After that I left back to Gangotri, avoiding in the last kilometers walking along the path so that the guards on the checkpost didn't see me without permission. Once in town, I walked to the center, where the main priest who I had met days ago invited me to sleep in his house. I accepted, but before that I still had time to witness some ceremonies to the Ganga river and to speak with priests, monks, nuns and saddhus. After the emotive ceremony in the temple I had some dinner with my priest friend, ( I hadn't eaten anything since those two chais in the morning) and we walked home.

Before sleeping he blessed some water I had taken in the Ganga river origin and prayed for my tryp, my family and myself.



Sep 01, 2008 06:00 PM A long walk...

A long walk... Every night I know that next day I'm visiting a new country or carrying out any unusual experience, I sleep very little, or sometimes nothing. That night, having in mind my plan for the next day wouldn't be so different.

I woke up at half three, and begin to walk to the Gangotri National Park checkpost. I didn't have (and couldn't pay) the permit needed to enter the park, so following the advice of my saddhu friend, I didn't walk on the path, but by the freezing river side, for about a kilometer, with no help but the dim light in the moon. It was the only way where nobody would notice my presence. The way wasn't any easy, but after a loooooong time, I had got into the park as I wanted. The sun was already shining, so I began to walk fast. It was cold, so I had my three T-shirts and my two trousers on. With only my notebook on my small back pack it wasn't too hard to reach Gaumukh (around 19 km away) in 3.30 hours. The views were rewardingly amazing, the air so clean and my feelings inside were without words. I walked fast, very fast, without even eating. On the horizon was the peak with the huge glacier, origin of the Ganga, which inspired my fast walking. I met some sherpas on the way, and a couple of Babas in their caves. I also visited the ashram in Gaumukh, where I shared a chai.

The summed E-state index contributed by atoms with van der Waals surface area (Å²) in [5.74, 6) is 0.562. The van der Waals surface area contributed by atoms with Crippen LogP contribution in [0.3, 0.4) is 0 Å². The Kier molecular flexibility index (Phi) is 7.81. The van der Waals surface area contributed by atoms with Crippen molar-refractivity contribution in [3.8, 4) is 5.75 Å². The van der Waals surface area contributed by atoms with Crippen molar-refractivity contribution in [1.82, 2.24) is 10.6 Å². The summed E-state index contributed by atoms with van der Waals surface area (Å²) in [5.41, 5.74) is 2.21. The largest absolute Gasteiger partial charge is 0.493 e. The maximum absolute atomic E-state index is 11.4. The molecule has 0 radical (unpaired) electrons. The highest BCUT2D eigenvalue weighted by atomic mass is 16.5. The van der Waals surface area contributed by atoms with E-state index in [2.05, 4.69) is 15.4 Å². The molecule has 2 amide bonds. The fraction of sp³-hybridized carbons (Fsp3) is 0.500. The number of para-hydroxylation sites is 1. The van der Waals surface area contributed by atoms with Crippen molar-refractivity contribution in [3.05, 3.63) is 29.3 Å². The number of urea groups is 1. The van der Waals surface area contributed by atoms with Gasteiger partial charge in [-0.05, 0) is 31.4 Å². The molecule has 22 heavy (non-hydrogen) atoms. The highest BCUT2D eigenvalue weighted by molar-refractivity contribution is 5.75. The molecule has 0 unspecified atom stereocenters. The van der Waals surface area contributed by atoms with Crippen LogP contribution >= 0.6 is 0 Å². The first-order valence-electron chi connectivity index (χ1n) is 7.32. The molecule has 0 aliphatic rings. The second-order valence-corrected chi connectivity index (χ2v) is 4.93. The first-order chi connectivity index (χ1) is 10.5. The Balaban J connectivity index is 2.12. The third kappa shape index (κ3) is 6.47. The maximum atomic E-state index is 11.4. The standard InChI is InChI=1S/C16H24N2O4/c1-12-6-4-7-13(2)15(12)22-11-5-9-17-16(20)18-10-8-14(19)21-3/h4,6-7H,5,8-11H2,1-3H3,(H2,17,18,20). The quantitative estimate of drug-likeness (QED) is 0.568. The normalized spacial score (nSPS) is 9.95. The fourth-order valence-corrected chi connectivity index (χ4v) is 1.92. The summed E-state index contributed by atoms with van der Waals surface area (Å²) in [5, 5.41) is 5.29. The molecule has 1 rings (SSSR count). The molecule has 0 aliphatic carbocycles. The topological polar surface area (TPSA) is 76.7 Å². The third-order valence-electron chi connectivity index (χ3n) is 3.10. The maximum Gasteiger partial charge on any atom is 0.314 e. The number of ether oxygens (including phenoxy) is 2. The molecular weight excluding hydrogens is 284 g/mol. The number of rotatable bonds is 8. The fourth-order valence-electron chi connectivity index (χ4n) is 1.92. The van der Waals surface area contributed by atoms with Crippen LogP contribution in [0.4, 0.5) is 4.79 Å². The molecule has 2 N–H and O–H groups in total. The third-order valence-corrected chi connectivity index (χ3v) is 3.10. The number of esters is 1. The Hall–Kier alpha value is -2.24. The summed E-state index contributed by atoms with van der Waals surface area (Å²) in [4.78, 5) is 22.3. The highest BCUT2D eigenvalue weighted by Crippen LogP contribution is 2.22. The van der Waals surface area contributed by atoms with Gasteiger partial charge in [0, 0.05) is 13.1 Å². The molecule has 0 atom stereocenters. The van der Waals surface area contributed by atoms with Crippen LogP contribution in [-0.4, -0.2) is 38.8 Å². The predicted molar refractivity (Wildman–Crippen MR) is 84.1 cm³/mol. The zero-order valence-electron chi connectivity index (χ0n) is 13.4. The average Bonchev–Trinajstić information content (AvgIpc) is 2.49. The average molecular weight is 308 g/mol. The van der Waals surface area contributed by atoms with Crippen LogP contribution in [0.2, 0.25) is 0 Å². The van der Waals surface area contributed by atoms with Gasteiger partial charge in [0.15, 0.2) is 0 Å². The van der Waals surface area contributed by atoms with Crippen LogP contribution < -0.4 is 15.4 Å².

When I proceeded, I noticed a small group coming back in the narrow path. I left the way, and hided myself in some rocks, fearing that he was the Government Vip and the Park Forester visiting those days the area and who would fine and imprison me if they knew I didn't have the permit. I was actually happy that they were not on my way after they passed since that meant now I could walk freely despite the prohibition signs. And so I did, till the Topovan and Shivling peaks were completely seen. I calculated that by that time I had already walked nearly 40 km, so I returned back.

On the way, I stopped in a goofa (cave) inhabited by two young saddhus and stayed for the night. After the whole day walking, I only eat some vegetables, but I felt so good inside that I didn't feel the need for more.



Aug 31, 2008 06:00 PM Baba, where are you?

Baba, where are you? As the firsts rays of light came into the cave, we all woke up. I washed my face in the Ganga river, and after making some fire with dried branches, we had some tea and left wishing "Hari om" to the Baba and its aprentices.

I tried to hitchhike the rest of the way to Gangotri, but I didn't want to leave my friends (the baba its saddhus accompaniants) there, and getting a vehicle for five people was quite hard, so we ended up by sharing a shared-taxi. Some hours later, after a astonishing drive through a picturesque road, we got to the holy city. There were many devotees singing along the main street, which was full of saddhus. The atmosphere was so cosy.

I went to the temple with my saddhu friends, and afterwards they took a purifying bath in the freezing river. That was the only purpose of their journey to Gangotri, but before leaving they helped me asking everyone for Baba Ashoka Nanada, a friend of Globo member Jorgesanchez, who recommended me to meet him to learn from his knowledge. However, nobody seemed to know this wise man, nor his Goofa (cave). My friends left back to Uttarkashi, but I stayed in Gangotri.

That evening, while I kept asking for this lost Baba, the main priest of the temple accepted me in his house for the night. At the small ashram located on the entrance of the Gangotri National Park,my new saddhus friends told me two bad news in the same minute. Baba Ashoka was now living in Japan, and his goofa was locked, and to proceed further into the Park, I would needed a special permission issued in Uttarkashi. I laughed and shared a tea with the ganja-smokers saddhus, and at sunset I went back to town